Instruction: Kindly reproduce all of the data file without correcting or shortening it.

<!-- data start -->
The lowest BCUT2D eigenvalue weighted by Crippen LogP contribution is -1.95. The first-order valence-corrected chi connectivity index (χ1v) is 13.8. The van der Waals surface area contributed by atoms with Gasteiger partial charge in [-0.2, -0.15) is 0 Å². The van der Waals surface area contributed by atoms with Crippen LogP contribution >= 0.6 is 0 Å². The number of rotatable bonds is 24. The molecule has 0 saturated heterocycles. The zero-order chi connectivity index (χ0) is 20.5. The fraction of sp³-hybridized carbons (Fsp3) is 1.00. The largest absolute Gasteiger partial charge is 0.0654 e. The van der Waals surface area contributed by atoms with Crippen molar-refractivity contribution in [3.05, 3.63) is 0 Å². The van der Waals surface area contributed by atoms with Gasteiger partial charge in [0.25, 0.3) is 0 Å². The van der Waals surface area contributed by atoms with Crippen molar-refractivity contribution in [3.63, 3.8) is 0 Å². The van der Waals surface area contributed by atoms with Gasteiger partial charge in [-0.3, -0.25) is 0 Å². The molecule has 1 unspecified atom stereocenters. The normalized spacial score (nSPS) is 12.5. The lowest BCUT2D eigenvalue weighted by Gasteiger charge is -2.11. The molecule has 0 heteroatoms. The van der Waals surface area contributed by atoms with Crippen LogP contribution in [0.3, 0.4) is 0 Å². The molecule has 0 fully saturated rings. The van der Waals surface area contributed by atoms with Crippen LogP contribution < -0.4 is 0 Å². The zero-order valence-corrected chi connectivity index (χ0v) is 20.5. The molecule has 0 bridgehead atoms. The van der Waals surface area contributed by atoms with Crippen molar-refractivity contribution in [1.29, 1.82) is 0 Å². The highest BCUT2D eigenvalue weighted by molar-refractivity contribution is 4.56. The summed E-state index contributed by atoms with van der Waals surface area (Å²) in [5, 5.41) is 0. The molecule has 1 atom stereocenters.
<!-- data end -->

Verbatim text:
The lowest BCUT2D eigenvalue weighted by Crippen LogP contribution is -1.95. The first-order valence-corrected chi connectivity index (χ1v) is 13.8. The van der Waals surface area contributed by atoms with Gasteiger partial charge in [-0.2, -0.15) is 0 Å². The van der Waals surface area contributed by atoms with Crippen LogP contribution >= 0.6 is 0 Å². The number of rotatable bonds is 24. The molecule has 0 saturated heterocycles. The zero-order chi connectivity index (χ0) is 20.5. The fraction of sp³-hybridized carbons (Fsp3) is 1.00. The largest absolute Gasteiger partial charge is 0.0654 e. The van der Waals surface area contributed by atoms with Crippen molar-refractivity contribution in [3.05, 3.63) is 0 Å². The van der Waals surface area contributed by atoms with Gasteiger partial charge in [0.25, 0.3) is 0 Å². The van der Waals surface area contributed by atoms with Crippen molar-refractivity contribution in [3.63, 3.8) is 0 Å². The van der Waals surface area contributed by atoms with Gasteiger partial charge in [-0.3, -0.25) is 0 Å². The molecule has 1 unspecified atom stereocenters. The normalized spacial score (nSPS) is 12.5. The lowest BCUT2D eigenvalue weighted by Gasteiger charge is -2.11. The molecule has 0 heteroatoms. The van der Waals surface area contributed by atoms with Crippen LogP contribution in [0.3, 0.4) is 0 Å². The molecule has 0 fully saturated rings. The van der Waals surface area contributed by atoms with Crippen LogP contribution < -0.4 is 0 Å². The zero-order valence-corrected chi connectivity index (χ0v) is 20.5. The molecule has 0 bridgehead atoms. The van der Waals surface area contributed by atoms with Crippen molar-refractivity contribution in [1.29, 1.82) is 0 Å². The highest BCUT2D eigenvalue weighted by molar-refractivity contribution is 4.56. The summed E-state index contributed by atoms with van der Waals surface area (Å²) in [5, 5.41) is 0. The molecule has 1 atom stereocenters.